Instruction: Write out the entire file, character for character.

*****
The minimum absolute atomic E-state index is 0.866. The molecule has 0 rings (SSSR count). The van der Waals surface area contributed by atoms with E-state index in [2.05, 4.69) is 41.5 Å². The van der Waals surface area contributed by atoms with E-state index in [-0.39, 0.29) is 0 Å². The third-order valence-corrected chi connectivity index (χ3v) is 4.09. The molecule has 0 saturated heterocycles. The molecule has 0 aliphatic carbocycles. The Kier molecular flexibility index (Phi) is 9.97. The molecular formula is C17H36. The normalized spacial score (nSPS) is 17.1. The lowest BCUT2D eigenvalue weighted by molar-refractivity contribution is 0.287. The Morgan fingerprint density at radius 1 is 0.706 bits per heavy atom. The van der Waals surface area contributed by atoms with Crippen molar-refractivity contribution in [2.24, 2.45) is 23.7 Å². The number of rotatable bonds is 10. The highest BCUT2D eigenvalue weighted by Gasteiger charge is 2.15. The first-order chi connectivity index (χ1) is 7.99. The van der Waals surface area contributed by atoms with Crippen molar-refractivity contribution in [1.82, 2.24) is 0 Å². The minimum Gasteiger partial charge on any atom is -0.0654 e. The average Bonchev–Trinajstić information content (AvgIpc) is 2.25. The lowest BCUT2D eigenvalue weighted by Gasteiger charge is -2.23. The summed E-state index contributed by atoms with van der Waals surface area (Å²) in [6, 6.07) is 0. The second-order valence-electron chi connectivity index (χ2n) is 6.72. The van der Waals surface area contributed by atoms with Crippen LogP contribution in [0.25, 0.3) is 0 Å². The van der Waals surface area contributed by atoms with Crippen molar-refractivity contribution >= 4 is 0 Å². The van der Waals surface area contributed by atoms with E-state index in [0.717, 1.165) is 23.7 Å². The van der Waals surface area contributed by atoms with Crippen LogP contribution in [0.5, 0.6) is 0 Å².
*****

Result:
The minimum absolute atomic E-state index is 0.866. The molecule has 0 rings (SSSR count). The van der Waals surface area contributed by atoms with E-state index in [2.05, 4.69) is 41.5 Å². The van der Waals surface area contributed by atoms with E-state index in [-0.39, 0.29) is 0 Å². The third-order valence-corrected chi connectivity index (χ3v) is 4.09. The molecule has 0 saturated heterocycles. The molecule has 0 aliphatic carbocycles. The Kier molecular flexibility index (Phi) is 9.97. The molecular formula is C17H36. The normalized spacial score (nSPS) is 17.1. The lowest BCUT2D eigenvalue weighted by molar-refractivity contribution is 0.287. The Morgan fingerprint density at radius 1 is 0.706 bits per heavy atom. The van der Waals surface area contributed by atoms with Crippen molar-refractivity contribution in [2.24, 2.45) is 23.7 Å². The number of rotatable bonds is 10. The highest BCUT2D eigenvalue weighted by Gasteiger charge is 2.15. The first-order chi connectivity index (χ1) is 7.99. The van der Waals surface area contributed by atoms with Crippen molar-refractivity contribution in [1.82, 2.24) is 0 Å². The minimum Gasteiger partial charge on any atom is -0.0654 e. The average Bonchev–Trinajstić information content (AvgIpc) is 2.25. The lowest BCUT2D eigenvalue weighted by Gasteiger charge is -2.23. The summed E-state index contributed by atoms with van der Waals surface area (Å²) in [6, 6.07) is 0. The second-order valence-electron chi connectivity index (χ2n) is 6.72. The van der Waals surface area contributed by atoms with Crippen LogP contribution in [0.25, 0.3) is 0 Å². The van der Waals surface area contributed by atoms with Crippen molar-refractivity contribution >= 4 is 0 Å². The van der Waals surface area contributed by atoms with E-state index in [0.717, 1.165) is 23.7 Å². The van der Waals surface area contributed by atoms with Crippen LogP contribution in [0.5, 0.6) is 0 Å².